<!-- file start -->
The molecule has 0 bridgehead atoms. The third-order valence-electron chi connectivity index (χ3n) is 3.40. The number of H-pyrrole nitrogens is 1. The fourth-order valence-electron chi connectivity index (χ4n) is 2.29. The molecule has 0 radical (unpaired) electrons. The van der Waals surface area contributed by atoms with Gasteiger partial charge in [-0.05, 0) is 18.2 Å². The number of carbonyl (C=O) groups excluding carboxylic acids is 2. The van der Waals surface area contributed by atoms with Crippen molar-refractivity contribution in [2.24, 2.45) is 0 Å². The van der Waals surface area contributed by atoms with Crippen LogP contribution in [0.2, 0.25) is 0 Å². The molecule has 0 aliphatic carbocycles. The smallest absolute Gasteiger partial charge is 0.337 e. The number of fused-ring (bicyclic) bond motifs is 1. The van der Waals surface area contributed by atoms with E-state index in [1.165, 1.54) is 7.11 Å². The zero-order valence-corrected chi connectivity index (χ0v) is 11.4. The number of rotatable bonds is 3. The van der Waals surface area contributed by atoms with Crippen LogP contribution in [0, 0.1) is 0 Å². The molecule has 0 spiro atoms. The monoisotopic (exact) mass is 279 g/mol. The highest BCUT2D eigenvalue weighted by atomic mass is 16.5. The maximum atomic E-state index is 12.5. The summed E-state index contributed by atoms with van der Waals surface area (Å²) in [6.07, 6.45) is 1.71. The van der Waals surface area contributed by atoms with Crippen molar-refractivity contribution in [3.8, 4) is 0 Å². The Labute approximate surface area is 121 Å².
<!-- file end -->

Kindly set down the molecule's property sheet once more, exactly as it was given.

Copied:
The molecule has 0 bridgehead atoms. The third-order valence-electron chi connectivity index (χ3n) is 3.40. The number of H-pyrrole nitrogens is 1. The fourth-order valence-electron chi connectivity index (χ4n) is 2.29. The molecule has 0 radical (unpaired) electrons. The van der Waals surface area contributed by atoms with Gasteiger partial charge in [-0.05, 0) is 18.2 Å². The number of carbonyl (C=O) groups excluding carboxylic acids is 2. The van der Waals surface area contributed by atoms with Crippen molar-refractivity contribution in [2.24, 2.45) is 0 Å². The van der Waals surface area contributed by atoms with Crippen LogP contribution in [0.2, 0.25) is 0 Å². The molecule has 0 aliphatic carbocycles. The smallest absolute Gasteiger partial charge is 0.337 e. The number of fused-ring (bicyclic) bond motifs is 1. The van der Waals surface area contributed by atoms with E-state index in [1.165, 1.54) is 7.11 Å². The zero-order valence-corrected chi connectivity index (χ0v) is 11.4. The number of rotatable bonds is 3. The van der Waals surface area contributed by atoms with Crippen LogP contribution in [0, 0.1) is 0 Å². The molecule has 0 spiro atoms. The monoisotopic (exact) mass is 279 g/mol. The highest BCUT2D eigenvalue weighted by atomic mass is 16.5. The maximum atomic E-state index is 12.5. The summed E-state index contributed by atoms with van der Waals surface area (Å²) in [6.07, 6.45) is 1.71. The van der Waals surface area contributed by atoms with Crippen molar-refractivity contribution in [3.8, 4) is 0 Å². The Labute approximate surface area is 121 Å².